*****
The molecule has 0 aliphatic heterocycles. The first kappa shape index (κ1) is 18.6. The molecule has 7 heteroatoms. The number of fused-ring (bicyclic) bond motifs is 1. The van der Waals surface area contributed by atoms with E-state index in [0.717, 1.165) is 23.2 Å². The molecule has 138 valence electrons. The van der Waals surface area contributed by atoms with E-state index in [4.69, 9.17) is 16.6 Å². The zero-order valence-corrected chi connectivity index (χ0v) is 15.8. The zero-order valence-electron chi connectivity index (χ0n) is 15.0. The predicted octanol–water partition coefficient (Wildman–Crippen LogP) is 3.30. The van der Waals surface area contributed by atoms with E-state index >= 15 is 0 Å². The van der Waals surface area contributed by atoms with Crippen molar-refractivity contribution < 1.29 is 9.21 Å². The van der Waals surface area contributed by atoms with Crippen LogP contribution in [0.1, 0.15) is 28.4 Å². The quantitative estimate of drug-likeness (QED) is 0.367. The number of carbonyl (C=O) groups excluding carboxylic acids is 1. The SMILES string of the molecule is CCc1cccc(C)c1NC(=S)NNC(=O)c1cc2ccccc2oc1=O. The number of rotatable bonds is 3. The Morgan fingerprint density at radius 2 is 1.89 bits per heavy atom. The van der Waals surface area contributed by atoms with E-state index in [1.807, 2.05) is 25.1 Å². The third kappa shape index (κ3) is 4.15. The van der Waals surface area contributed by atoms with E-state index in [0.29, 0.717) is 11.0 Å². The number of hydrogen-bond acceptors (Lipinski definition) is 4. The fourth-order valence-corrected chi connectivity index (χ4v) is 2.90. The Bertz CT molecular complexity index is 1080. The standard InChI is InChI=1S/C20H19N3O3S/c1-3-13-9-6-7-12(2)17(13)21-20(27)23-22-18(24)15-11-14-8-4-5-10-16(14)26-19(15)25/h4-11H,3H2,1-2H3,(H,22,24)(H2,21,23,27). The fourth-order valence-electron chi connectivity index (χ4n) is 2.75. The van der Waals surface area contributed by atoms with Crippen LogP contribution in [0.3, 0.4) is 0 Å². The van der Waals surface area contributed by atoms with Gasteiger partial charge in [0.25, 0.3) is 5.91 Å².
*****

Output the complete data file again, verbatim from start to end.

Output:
The molecule has 0 aliphatic heterocycles. The first kappa shape index (κ1) is 18.6. The molecule has 7 heteroatoms. The number of fused-ring (bicyclic) bond motifs is 1. The van der Waals surface area contributed by atoms with E-state index in [0.717, 1.165) is 23.2 Å². The molecule has 138 valence electrons. The van der Waals surface area contributed by atoms with E-state index in [4.69, 9.17) is 16.6 Å². The zero-order valence-corrected chi connectivity index (χ0v) is 15.8. The zero-order valence-electron chi connectivity index (χ0n) is 15.0. The predicted octanol–water partition coefficient (Wildman–Crippen LogP) is 3.30. The van der Waals surface area contributed by atoms with E-state index >= 15 is 0 Å². The van der Waals surface area contributed by atoms with Crippen molar-refractivity contribution < 1.29 is 9.21 Å². The van der Waals surface area contributed by atoms with Crippen LogP contribution in [0.1, 0.15) is 28.4 Å². The quantitative estimate of drug-likeness (QED) is 0.367. The number of carbonyl (C=O) groups excluding carboxylic acids is 1. The SMILES string of the molecule is CCc1cccc(C)c1NC(=S)NNC(=O)c1cc2ccccc2oc1=O. The number of rotatable bonds is 3. The Morgan fingerprint density at radius 2 is 1.89 bits per heavy atom. The van der Waals surface area contributed by atoms with E-state index in [1.807, 2.05) is 25.1 Å². The third kappa shape index (κ3) is 4.15. The van der Waals surface area contributed by atoms with E-state index in [0.29, 0.717) is 11.0 Å². The number of hydrogen-bond acceptors (Lipinski definition) is 4. The fourth-order valence-corrected chi connectivity index (χ4v) is 2.90. The Bertz CT molecular complexity index is 1080. The standard InChI is InChI=1S/C20H19N3O3S/c1-3-13-9-6-7-12(2)17(13)21-20(27)23-22-18(24)15-11-14-8-4-5-10-16(14)26-19(15)25/h4-11H,3H2,1-2H3,(H,22,24)(H2,21,23,27). The fourth-order valence-electron chi connectivity index (χ4n) is 2.75. The van der Waals surface area contributed by atoms with Crippen LogP contribution in [0.3, 0.4) is 0 Å². The van der Waals surface area contributed by atoms with Gasteiger partial charge in [0.25, 0.3) is 5.91 Å².